the last one is the one that counts.

    The lesson here is that declaring g as function g () {...}; isn't
    always necessarily (100%) equal to (or interchangeable with) var g=
    function () {...}; :

    var g= "Hola";
    function g () { ; };
    alert(g); -> "Hola"

    var g= "Hola";
    var g= function () { ; };
    alert(g); -> "function () { ; }"

    --Jorge.
     
    Jorge, Jul 7, 2008
    #12
  13. dhtml Guest

    On Jul 7, 1:51 am, Gregor Kofler <> wrote:
    > Jorge meinte:
    >
    > > On Jul 5, 8:55 pm, Lasse Reichstein Nielsen <> wrote:

    >
    > >> The former is a function declaration. Inside a function body, it is
    > >> evaluated before any non-function declaration and before the body
    > >> is executed. It must reside at the top level of the function body, and
    > >> not, e.g., inside a branch of an "if" statement.

    >
    > >> The latter is a variable declaration and an assignment to the variable..
    > >> The variable declaration happens just after function declarations have
    > >> been performed, and before the body statments are executed.
    > >> The assignment only happens when the execution of the body reaches
    > >> the point of the assignment.

    >
    > > Funny :

    >
    > Not really.
    >


    To quote the relevant part of the spec:


    | 10.1.3 Variable Instantiation
    |
    | Every execution context has associated with it a variable
    object.
    | Variables and functions declared in the source text are added as
    | properties of the variable object. For function code, parameters
    are
    | added as properties of the variable object.

    http://bclary.com/2004/11/07/#a-10.1.3

    > > javascript:(function(){var g= "Hola";function g () { ; };alert(g+",
    > > "+typeof g);})();

    >
    > > -> "Hola, string"

    >
    > As stated: function() { } declarations are evaluated *before* anything
    > else. Your function g() gets then overwritten by var g.
    >


    Stepwise, g is bound to the Variable object with value undefined.
    Then Function g replaces the value that already existed (undefined)
    with a function object.

    Next pass. g is assinged to the value +"Hola"
    an alert call with string value argument.


    > > and :
    > > javascript:(function(){var g= "Hola";var g= function () { ; };alert(g
    > > +", "+typeof g);})();

    >


    javascript:(function(){var g= "Hola";var g= function () { ; };alert(g
    +", "+typeof g);})();

    var g - creates a property on the variable object with name -g - and
    value undefined.
    var g - ignored.

    second pass.
    g is assigned the value "Hola".
    g is assingned the value of a functionExpression.
    an alert statement with string value argument

    > > -> "function g() { ; }, function"

    >
    > In this case your var g (the second var can be omitted) just gets a new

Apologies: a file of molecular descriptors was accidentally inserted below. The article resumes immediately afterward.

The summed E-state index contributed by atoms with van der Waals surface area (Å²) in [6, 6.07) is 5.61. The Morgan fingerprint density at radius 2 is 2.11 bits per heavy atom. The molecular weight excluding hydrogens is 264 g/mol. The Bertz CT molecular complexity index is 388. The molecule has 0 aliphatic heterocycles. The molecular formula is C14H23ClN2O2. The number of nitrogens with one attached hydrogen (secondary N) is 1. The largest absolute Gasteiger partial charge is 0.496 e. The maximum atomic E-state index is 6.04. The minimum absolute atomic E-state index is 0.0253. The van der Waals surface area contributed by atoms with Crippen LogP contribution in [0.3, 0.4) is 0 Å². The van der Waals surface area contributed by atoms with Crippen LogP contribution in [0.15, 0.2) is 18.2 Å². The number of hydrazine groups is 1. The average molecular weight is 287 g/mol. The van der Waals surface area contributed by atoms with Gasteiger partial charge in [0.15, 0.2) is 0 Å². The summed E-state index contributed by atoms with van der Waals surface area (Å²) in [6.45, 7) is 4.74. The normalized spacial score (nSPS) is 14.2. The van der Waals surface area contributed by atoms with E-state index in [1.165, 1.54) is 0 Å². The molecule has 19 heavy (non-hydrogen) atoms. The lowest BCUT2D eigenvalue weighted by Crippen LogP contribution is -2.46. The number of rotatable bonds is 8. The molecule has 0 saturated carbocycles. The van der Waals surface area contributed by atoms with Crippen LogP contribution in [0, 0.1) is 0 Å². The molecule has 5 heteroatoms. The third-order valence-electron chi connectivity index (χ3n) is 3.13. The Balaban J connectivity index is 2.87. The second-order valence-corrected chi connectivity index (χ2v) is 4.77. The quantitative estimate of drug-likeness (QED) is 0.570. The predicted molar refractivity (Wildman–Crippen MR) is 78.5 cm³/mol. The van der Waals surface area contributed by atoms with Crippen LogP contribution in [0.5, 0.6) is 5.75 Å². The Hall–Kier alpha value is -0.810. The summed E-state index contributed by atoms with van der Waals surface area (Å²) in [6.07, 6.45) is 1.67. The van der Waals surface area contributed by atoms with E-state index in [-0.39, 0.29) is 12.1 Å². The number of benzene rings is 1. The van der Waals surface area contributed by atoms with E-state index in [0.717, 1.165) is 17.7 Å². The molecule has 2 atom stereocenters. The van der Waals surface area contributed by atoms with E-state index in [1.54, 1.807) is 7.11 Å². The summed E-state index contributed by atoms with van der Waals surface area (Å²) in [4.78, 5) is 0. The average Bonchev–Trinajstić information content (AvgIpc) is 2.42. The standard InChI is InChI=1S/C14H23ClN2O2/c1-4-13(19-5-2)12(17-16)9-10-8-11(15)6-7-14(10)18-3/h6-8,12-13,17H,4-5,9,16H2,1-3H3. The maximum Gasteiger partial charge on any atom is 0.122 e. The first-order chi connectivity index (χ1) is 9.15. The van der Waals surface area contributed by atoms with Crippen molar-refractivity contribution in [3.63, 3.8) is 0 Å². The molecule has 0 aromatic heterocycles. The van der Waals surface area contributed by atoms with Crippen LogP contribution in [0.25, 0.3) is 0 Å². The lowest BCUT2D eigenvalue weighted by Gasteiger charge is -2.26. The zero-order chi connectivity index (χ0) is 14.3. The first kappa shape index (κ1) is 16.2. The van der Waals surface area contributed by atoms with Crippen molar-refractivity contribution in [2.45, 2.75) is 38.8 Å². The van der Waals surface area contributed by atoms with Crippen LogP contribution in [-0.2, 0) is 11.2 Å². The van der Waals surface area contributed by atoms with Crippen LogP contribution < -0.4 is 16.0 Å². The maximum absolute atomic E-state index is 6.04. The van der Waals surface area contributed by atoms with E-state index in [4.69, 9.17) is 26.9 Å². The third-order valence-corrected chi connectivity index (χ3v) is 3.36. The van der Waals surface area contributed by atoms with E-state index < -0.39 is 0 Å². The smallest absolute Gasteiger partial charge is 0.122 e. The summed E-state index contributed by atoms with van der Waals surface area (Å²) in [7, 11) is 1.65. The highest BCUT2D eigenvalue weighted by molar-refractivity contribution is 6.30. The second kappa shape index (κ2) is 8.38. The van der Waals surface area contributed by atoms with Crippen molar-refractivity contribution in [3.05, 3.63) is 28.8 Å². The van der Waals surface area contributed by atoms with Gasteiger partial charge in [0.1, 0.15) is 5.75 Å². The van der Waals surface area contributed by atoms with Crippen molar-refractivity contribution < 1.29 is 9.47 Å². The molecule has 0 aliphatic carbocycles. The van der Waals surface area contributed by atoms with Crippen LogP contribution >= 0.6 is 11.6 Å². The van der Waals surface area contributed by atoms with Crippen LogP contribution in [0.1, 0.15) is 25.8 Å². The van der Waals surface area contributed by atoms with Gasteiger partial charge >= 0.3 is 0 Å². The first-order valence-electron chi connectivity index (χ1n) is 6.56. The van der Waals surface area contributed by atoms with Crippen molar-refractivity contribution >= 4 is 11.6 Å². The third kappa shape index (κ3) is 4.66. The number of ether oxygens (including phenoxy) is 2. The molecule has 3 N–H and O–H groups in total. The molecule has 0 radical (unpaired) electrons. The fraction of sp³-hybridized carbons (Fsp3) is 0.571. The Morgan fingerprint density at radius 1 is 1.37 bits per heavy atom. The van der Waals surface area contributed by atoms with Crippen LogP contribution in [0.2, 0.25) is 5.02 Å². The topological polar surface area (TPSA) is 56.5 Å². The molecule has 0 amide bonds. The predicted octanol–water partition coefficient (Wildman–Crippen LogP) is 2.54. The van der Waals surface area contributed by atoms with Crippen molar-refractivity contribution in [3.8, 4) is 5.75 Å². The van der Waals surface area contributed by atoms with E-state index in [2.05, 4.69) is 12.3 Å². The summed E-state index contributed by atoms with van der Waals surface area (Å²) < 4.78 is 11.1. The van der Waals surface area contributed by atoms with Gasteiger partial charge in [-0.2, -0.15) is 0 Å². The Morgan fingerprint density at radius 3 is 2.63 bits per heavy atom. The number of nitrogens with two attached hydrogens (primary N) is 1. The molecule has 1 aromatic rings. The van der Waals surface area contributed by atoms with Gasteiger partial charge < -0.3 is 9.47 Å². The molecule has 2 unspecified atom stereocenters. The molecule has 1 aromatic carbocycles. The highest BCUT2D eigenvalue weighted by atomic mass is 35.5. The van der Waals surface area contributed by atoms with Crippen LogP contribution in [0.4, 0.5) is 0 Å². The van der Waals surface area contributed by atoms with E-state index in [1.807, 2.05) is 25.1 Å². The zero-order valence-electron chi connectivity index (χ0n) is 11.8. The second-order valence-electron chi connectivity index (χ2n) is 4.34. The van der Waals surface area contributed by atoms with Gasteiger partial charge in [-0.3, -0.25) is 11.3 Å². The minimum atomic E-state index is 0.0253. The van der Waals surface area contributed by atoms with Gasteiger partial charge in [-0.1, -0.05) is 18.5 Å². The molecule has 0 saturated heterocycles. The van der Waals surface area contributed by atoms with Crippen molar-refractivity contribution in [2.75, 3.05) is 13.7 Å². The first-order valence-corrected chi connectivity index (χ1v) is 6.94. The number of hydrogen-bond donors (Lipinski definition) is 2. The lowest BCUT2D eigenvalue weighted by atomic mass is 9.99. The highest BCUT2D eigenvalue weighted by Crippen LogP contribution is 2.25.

> value assigned.
    >


    Actually, either - var - statment could be omitted and the interpreted
    code would have the same result.


    (function(){
    g = "Hola";
    var g = function () { ; };
    alert(g +", "+typeof g);
    })();

    FunctionDeclarations and Variable declarations are evaluated in the
    first pass. They both create a property to the Variable object if no
    such property exists.

    _Source code_______ _value________________________________________
    parameter variable The value passed in the call (undefined if no
    value passed)
    FunctionDeclaration the Function object
    variableDeclaration undefined

    As an example:

    (function(){
    g = "Hola";
    function g() { ; };
    alert(g +", "+typeof g);
    })();

    1. skipped first pass
    2. a property with identifier - g - and [[value]] - function() { ; } -
    added to Variable object
    3. skipped first pass.

    1. assign g to value "Hola"
    2. skipped
    3. alert statement
    alert(typeof g);

    > See Joost's post.
    >
    > Gregor
    >
    > --http://photo.gregorkofler.at::: Landschafts- und Reisefotografiehttp://web.gregorkofler.com ::: meine JS-Spielwiesehttp://www.image2d.com     ::: Bildagentur für den alpinen Raum
     
    dhtml, Jul 7, 2008
    #13
  14. Henry Guest

    On Jul 7, 5:54 pm, dhtml wrote:
    > On Jul 7, 1:51 am, Gregor Kofler wrote:

    <snip>
    >>> Funny :

    >
    >> Not really.

    >
    > To quote the relevant part of the spec:
    >
    >| 10.1.3 Variable Instantiation
    >|
    >| Every execution context has associated with it a variable
    > object.
    >| Variables and functions declared in the source text are added as
    >| properties of the variable object. For function code, parameters
    > are
    >| added as properties of the variable object.
    >
    > http://bclary.com/2004/11/07/#a-10.1.3
    >
    >>> javascript:(function(){var g= "Hola";function g () { ; };alert(g+",
    >>> "+typeof g);})();

    >
    >>> -> "Hola, string"

    >
    >> As stated: function() { } declarations are evaluated *before*
    >> anything else. Your function g() gets then overwritten by var g.

    >
    > Stepwise, g is bound to the Variable object with value undefined.


    The term 'bound' has no technical meaning in javascript/ECMAScript (at
    least until version 4 is finished), and is currently attached to such
    a wide range of activity/behaviour that its use tends to obscure. Here
    a property is added to the variable object with the name 'g'.

    However, at no point would the undefined value be assigned to that
    property because function declarations are processed before variable
    declarations and so the 'g' property is assigned a reference to a
    function object when it is created. The processing of variable
    declarations are not permitted to modify properties of the variable
    object.

    > Then Function g replaces the value that already existed
    > (undefined) with a function object.

    <snip>
    No undefined value is ever assigned to the 'g' property of the
    variable object in the above code.
     
    Henry, Jul 7, 2008
    #14